11. I am not a physicist, but you seem to be asserting something. So either this is mainstream physics, and then my question would be, what is that you want to discuss? If this goes against mainstream physics, you should probably provide some evidence.
  12. Using a quick wikipedia search, I find that there are 5,450 species of mammals. https://en.wikipedia.org/wiki/Mammal of which 130 are marine, living or recently extinct https://en.wikipedia.org/wiki/List_of_marine_mammal_species. sure 130 could be considered 'many'. Now if you meant aquatic, then yes there are many animals that are (semi)aquatic How do you determine, 'most viral infections'... there are many many more bacteria than animals, so are we just counting numbers, or do you mean that there are more bacteriophages than regular viruses (if so, please post a source, I'm interested). How can a virus be 'marine', as Studiot mentioned? Or do you mean that viruses can persist within the ocean. That seems to be true; https://www.tandfonline.com/doi/full/10.1080/19475721003743843 link to marine specific viruses (bacteriophages specifically I think): https://www.biorxiv.org/content/10.1101/025544v1 https://en.wikipedia.org/wiki/Marine_bacteriophage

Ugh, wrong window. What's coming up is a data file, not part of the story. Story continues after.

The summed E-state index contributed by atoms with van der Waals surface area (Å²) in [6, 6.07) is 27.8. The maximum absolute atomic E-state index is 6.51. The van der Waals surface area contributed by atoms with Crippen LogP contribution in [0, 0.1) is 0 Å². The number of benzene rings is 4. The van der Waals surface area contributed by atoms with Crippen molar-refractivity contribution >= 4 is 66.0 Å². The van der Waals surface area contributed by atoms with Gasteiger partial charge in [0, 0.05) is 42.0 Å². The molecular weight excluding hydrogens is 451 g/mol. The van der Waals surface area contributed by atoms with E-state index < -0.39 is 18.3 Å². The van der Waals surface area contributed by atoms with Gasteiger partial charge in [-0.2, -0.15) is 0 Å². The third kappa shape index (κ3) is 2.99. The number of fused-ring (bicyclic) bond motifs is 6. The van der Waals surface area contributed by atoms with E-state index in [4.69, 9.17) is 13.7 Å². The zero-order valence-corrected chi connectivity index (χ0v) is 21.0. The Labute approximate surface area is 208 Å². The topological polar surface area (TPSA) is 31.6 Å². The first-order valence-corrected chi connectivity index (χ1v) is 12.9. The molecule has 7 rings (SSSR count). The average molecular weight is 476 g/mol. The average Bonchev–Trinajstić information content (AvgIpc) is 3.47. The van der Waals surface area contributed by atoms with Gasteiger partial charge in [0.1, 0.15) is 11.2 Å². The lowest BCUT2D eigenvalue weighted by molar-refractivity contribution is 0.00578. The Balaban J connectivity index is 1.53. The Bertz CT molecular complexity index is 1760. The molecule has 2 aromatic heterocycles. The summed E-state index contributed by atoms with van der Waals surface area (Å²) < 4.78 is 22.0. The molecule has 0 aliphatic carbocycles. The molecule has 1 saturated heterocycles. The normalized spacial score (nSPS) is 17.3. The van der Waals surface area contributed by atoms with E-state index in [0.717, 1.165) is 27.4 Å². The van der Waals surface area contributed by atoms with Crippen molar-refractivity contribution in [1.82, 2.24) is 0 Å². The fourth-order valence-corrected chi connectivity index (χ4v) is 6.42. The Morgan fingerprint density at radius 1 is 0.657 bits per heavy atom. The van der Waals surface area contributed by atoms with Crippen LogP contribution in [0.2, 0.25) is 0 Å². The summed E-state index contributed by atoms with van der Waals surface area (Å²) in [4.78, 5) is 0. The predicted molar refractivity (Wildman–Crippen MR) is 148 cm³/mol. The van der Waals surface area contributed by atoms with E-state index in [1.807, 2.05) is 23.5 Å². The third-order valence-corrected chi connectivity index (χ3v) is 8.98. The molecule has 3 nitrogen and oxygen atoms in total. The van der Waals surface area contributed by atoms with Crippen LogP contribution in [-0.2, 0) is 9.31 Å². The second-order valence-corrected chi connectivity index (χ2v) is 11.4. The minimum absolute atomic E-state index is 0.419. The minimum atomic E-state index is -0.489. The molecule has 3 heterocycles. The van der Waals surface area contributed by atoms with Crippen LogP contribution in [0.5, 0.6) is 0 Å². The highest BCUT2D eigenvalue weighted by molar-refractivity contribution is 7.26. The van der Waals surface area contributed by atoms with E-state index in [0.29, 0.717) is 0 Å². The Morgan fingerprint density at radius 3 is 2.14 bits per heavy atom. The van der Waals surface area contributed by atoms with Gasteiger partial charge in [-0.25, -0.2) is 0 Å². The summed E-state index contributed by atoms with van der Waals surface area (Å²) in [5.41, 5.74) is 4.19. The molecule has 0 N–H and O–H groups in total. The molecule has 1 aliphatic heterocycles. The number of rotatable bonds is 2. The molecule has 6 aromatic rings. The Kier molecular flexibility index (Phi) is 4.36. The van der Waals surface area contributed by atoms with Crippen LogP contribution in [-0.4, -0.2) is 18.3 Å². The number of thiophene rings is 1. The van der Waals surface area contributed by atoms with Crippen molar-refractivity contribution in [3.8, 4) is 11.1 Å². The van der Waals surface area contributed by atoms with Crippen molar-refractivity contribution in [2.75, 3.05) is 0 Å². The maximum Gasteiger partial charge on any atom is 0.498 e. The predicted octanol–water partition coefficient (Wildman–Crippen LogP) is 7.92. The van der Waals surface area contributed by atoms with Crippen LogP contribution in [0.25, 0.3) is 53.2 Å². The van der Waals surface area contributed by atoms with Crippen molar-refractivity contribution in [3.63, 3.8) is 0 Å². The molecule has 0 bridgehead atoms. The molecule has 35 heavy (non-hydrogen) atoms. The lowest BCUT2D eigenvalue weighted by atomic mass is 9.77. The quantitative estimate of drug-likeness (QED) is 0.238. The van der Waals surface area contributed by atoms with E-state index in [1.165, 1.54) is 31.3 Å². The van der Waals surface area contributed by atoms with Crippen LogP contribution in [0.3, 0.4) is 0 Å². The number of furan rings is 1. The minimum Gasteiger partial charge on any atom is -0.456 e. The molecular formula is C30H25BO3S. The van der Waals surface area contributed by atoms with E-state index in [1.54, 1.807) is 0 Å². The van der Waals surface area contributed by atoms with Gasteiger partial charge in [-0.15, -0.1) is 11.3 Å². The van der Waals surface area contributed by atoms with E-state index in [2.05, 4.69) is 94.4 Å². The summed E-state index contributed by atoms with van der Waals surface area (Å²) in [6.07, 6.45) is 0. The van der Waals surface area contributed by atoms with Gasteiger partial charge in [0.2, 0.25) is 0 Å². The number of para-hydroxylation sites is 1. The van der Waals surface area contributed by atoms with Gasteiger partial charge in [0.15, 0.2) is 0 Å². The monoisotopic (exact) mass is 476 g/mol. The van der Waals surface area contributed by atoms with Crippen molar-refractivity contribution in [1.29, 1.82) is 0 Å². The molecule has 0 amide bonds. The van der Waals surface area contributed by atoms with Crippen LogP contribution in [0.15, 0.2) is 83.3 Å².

13. I think we fundamentally disagree on this topic, at least in the sense of 'review molecular biology concepts overall'. If the OP's question was purely; 'I am working in field x, modelling y and want to find more detailed information on this' then of course a list/textbook wouldn't be complete. But he asked 'to review molecular biology concepts overall', and preferably in a concise manner (I don't find textbooks concise in any sense of the word, but that may also have to do with the type of education my university offered (barely any lectures, and mostly discussion groups with a staff member (specialised in that topic), whereby everyone had to look up everything beforehand, then discuss and fill in each other's gaps. This method basically forced us (at least me) to just search everything on the internet, which is why I feel you can basically learn most of biology (at the level the OP is asking) as long as you have a list of things to look into/explain). @Manel I would like to note that Charon has infinitely more experience in research (and I assume teaching for that matter), so definitely give more weight to his answer than to mine (although I do keep standing behind the answer I have given).